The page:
This was originally published on Tom’s Tech Take on August 8, 2013:
IBM has been building and investing in data crunching products for the better part of half a decade. Not only have they acquired a number of data analytics and business intelligence companies, such as Cognos and SPSS, but IBM Research has been heavily engaged in developing key algorithms for analyzing all types of data including social media data. Since IBM has had all the parts to provide a social media analytics solution, it was only a matter of time before they fielded a product in this space.
The stakes were high for IBM. IBM has consistently stressed the role of analytics in large enterprises as part of its “Smarter” initiatives. To simply slap together a collection of products and call it social media analytics would have been opposed to their core messaging and done a disservice to their large enterprise customers. In other words, they needed a fully integrated and bulletproof product that was fit for the biggest enterprises on the planet. It could not have looked or acted like a bunch of piece parts, especially the user experience.
Recognizing this obligation, IBM has taken the time to weave these separate assets into a unified whole that competes with the top social analytics packages, looks like a single cloud-based social media analytics product, and retains the power of the individual Cognos and SPSS applications. IBM Social Media Analytics hits all the high notes for social media analytics including sentiment analysis, topic trends, share of voice, etc. with excellent filtering, drill down, and analysis capabilities.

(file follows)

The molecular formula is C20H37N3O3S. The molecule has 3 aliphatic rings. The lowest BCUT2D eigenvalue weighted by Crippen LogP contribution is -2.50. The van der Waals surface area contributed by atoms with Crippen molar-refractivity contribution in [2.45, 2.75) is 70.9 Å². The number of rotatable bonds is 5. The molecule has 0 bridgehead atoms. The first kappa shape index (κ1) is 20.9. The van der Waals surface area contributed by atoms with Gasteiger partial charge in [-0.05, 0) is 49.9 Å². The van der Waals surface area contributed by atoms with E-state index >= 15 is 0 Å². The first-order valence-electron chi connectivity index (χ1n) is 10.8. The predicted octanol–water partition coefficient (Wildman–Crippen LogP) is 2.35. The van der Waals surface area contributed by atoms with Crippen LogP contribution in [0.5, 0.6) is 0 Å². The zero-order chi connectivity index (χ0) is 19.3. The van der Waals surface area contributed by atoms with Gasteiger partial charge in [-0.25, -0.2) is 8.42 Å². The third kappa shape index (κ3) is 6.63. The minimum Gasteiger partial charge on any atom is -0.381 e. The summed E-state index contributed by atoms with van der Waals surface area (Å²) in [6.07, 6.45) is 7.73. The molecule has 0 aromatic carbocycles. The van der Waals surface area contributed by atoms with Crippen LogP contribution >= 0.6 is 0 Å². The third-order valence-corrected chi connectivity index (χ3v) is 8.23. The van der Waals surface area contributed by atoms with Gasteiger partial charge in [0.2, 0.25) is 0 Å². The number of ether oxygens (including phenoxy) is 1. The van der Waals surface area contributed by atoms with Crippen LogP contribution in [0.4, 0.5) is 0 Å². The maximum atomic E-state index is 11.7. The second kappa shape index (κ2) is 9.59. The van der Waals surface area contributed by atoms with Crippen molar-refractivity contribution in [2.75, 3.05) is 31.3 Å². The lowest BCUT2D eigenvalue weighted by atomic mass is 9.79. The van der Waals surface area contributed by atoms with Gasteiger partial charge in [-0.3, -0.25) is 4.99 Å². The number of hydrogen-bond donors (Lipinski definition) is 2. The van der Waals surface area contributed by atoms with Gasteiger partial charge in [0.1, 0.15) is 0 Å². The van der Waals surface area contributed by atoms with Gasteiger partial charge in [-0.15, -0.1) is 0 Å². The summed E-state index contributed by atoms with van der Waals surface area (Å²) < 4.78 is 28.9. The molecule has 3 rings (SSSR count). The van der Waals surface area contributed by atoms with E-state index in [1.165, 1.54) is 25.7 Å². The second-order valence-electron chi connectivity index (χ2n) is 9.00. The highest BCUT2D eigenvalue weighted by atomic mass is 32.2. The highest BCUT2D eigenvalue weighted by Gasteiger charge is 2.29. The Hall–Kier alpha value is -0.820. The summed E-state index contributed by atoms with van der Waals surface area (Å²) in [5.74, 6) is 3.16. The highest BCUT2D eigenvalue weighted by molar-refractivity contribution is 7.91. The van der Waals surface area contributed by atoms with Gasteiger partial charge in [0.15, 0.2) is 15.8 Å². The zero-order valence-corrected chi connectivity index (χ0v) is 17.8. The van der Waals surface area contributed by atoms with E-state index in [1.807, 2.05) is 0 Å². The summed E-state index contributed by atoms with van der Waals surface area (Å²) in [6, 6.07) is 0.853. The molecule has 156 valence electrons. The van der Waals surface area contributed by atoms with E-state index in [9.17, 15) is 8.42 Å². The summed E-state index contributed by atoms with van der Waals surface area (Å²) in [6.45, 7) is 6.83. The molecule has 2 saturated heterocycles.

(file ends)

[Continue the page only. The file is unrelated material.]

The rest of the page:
The SPSS and Cognos components (which are bundled with the IBM Social Media Analytics software) provide considerable flexibility in how data
is analyzed and viewed. IBM integrates social media analytics into the total business intelligence of a company and not just as a specialized marketing package that ignores the rest of the company BI needs. The effect of this BI approach is the ability to think of social media analytics outside of the marketing box. This BI mindset presents customers with the opportunity to consider using social media data as part of legal risk management, supply chain management, and many other non-marketing functions. It changes the conversation about “social media” from a strictly sales and marketing one to a corporate wide discussion.
As a social media analytics package, IBM Social Media Analytics contends with the others in the high-end of the social media analytics space. What it doesn’t yet have is the tools to engage customers and other constituents through social media. It’s important for IBM to have tools to create response to the data but only to meet the needs of a narrow constituency – marketing professionals. The picture for social analytics is much broader than that and IBM Social Media Analytics is well positioned to meet this more expansive set of needs.